20. Both guilt and shame are feelings one could have in response to recognizing a moral failure. While they are often linked, they can come apart. One way of differentiating the two is that guilt is focused on the act, while shame is a concern for how the action reflects on oneself. Some mistakes may be mere accidents for which one is still responsible, but which do not indicate a problem with who one is as a person. I focus on shame for two reasons. First, I take eliminating vice and acquiring virtue to be working on our moral identity, rather than a one-off reaction to a particular action we have taken. Second, shame is seemingly the more distressing of the two emotions, for calling into question not just our actions, but also our identity as a moral person.

  21. Kristjánsson (2014) also recently set out to resolve some of the conflicting interpretations of shame found in multiple academic discourses.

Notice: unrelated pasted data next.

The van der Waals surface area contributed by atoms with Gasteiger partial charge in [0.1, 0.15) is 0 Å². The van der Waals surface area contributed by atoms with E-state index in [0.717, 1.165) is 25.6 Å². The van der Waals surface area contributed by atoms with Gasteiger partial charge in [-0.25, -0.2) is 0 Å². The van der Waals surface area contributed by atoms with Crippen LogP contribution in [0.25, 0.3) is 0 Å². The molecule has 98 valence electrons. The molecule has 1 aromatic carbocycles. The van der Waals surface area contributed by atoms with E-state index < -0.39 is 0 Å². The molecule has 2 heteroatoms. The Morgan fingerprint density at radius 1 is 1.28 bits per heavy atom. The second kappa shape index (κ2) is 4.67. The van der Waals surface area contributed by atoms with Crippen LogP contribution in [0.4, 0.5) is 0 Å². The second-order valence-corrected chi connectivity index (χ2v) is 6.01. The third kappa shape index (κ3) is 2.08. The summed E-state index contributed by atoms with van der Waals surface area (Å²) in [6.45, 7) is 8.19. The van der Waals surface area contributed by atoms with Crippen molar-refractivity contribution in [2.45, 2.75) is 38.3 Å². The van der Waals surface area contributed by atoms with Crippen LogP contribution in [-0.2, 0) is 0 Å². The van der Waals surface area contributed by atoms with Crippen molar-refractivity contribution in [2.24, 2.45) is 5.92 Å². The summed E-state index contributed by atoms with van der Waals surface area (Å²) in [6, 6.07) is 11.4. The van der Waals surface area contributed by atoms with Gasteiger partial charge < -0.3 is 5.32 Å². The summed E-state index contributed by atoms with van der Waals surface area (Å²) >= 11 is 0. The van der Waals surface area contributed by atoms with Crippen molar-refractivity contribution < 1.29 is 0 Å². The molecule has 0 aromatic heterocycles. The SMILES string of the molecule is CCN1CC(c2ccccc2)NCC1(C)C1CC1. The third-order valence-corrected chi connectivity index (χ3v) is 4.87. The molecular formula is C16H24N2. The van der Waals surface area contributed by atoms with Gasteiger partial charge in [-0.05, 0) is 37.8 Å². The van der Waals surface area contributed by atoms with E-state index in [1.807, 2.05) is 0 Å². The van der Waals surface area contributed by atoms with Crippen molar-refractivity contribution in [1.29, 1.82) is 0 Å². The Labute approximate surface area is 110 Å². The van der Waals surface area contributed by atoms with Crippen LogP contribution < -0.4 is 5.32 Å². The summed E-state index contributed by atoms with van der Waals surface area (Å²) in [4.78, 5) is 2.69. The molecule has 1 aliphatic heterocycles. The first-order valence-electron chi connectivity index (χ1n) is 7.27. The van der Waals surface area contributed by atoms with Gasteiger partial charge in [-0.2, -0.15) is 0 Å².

22. Gausel and Leach 2011, 469.

  23. Gausel and Leach 2011, 475, their emphasis.

  24. Furthermore, this distinction between pro-social and genuinely moral behavior don’t seem to be accounted for in studies on shame, as any kind of overtly pro-social behavior is often considered good, which is likely another reason why there is conflicting evidence about responses to feeling shame.

  25. Gausel and Leach 2011, 476.

  26. Gausel et al. 2012.

  27. Kashdan et al. 2015. Kashdan et al. are referring to ‘negative’ emotions in the sense of intense negative affect.

  28. It is important to note that moods are different from emotions in several respects. Where moods are diffuse, emotions have specific intentional objects (e.g. being angry about something in particular), and emotions have propositional content, which is why they can be differentiated from each other. For these and other differences, see Kristjánsson 2003, 353.

  29. Lennarz et al. 2017.

  30. For example, cognitive behavioral therapy offers strategies for emotion regulation.